“Seahorse”: Gay Transgender Man Carrying His Own Baby
There are a few thoughts to be harvested from reviewing yet another LGBTQ film.
Firstly, why am I being asked to review an increasing amount of LGBTQ films? Is it because I give them a fair shake in my reviews? Yes, that possibly could be an explanation but more likely is that LGBTQ films are becoming their own genre. In essence they follow the same plot lines and ideas of the traditional male-female heterosexual films so prevalent in the box office except their lead characters are LGBTQ. Initially this might be a bit shocking but watch a few of these films and the films are for the most part based on a tried true formula except the actors are living and portraying an LGBTQ world. I mean by the time I am in the great beyond golfing with my friend Walter in the Russian Orthodox section of heaven (on a day visitor’s pass) James Bond will be gay.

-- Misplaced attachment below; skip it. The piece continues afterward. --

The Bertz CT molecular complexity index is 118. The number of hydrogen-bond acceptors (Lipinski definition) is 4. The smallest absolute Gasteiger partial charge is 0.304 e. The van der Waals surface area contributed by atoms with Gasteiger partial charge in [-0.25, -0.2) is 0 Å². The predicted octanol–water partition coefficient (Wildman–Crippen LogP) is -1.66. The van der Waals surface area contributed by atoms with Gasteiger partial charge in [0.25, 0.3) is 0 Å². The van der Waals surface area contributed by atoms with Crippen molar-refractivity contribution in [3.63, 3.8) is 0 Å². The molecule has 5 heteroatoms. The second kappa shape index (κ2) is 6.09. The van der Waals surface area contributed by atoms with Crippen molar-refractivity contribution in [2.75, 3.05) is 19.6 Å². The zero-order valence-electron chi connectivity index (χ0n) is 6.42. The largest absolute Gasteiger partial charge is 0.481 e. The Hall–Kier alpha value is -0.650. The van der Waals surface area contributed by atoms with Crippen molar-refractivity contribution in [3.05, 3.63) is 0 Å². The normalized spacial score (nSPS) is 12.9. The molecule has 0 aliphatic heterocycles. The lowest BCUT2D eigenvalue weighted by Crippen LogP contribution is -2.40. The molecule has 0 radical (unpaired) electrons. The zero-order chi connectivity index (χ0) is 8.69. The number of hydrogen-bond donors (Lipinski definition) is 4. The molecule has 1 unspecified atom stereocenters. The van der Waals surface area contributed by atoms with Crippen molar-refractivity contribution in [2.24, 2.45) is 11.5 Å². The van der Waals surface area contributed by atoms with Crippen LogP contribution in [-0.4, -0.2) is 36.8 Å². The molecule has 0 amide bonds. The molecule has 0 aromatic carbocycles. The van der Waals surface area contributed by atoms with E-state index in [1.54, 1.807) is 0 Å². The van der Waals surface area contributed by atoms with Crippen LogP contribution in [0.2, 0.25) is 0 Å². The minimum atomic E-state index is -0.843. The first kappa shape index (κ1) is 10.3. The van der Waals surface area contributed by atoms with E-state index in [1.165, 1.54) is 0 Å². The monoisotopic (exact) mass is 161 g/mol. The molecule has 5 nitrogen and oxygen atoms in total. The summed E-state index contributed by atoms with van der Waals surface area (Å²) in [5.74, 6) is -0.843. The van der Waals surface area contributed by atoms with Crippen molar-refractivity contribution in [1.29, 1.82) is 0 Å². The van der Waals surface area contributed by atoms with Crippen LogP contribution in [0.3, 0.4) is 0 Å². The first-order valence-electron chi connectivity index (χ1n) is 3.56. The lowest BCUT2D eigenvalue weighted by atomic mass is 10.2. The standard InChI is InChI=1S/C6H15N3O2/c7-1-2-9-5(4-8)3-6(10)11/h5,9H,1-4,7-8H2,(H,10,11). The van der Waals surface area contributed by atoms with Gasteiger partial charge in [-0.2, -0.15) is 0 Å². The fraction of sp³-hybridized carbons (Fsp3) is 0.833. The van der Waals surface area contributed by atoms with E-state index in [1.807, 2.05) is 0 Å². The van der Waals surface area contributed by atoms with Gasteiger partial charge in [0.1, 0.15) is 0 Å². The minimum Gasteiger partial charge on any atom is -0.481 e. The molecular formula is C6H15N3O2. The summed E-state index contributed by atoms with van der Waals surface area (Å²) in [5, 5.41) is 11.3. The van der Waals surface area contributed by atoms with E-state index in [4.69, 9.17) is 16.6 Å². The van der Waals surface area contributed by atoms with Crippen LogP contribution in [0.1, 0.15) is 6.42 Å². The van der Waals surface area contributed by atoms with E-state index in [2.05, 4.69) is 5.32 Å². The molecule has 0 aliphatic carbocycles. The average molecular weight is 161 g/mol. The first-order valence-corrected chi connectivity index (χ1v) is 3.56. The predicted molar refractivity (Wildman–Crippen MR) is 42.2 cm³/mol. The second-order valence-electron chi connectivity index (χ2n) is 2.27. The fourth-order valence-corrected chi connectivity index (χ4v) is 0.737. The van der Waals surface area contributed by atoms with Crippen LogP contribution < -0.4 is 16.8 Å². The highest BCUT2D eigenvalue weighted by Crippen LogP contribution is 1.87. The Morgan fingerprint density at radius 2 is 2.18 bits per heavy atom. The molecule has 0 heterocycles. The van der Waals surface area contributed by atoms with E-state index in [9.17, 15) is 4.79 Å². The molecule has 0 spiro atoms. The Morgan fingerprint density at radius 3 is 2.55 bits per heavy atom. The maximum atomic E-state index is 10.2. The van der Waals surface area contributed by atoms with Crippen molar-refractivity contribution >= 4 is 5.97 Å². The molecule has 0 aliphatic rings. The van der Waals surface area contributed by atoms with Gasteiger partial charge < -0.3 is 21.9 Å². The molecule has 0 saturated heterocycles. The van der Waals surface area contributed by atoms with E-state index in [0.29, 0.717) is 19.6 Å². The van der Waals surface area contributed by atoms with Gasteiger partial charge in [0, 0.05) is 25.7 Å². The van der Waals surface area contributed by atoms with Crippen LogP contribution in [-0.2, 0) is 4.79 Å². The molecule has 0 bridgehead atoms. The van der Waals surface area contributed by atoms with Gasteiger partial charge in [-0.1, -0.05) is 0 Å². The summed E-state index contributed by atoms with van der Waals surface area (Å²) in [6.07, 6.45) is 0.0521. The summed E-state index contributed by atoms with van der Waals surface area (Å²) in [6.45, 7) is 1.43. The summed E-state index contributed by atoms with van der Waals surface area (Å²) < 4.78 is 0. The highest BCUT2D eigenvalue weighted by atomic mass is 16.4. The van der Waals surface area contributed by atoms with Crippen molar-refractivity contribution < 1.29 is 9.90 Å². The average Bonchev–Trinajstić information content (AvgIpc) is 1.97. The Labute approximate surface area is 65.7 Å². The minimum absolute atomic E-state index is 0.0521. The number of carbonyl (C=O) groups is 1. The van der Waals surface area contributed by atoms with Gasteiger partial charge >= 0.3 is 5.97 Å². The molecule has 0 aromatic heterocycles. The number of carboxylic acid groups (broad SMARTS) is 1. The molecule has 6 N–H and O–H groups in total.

Secondly go beyond the shock value and focus on the film. Like all films in general some can be brilliant and that hurts because the mainstream will never get to see them. Others are ho hum. But you have to cross the barriers and keep an open mind. If you are stuck in the big blockbuster mainstream I am so sorry to hear that. I mean can you ever appreciate great wine if you are wedded to Californian Cabernet Sauvignon and Chardonnay?
“Seahorse” was a struggle to watch for just about the entire film. Transgender man in the U.K. Freddie McConnell decides to become a “Dad” through artificial insemination. Just get beyond the fact a trans man is involved and the story takes a rather mundane trail of a person giving birth to a person. Go beyond that and think of trans men as less than “people” or just different people the film takes a complicated twist and being a trans man carrying a baby is admittedly a bit complicated and the film covers that discretely.
The end result is a bundle of joy and the celebration of another human brought into the world. This is a miracle most of us celebrate so in that respect is Freddy really that different from heterosexual ?
This documentary will be playing in Los Angles at OutFest 2019 on July 21st at the TCL Chinese Theatre. It is an 89 minute British film directed by Jeanie Finlay.
Details as for a Canadian release are not yet known.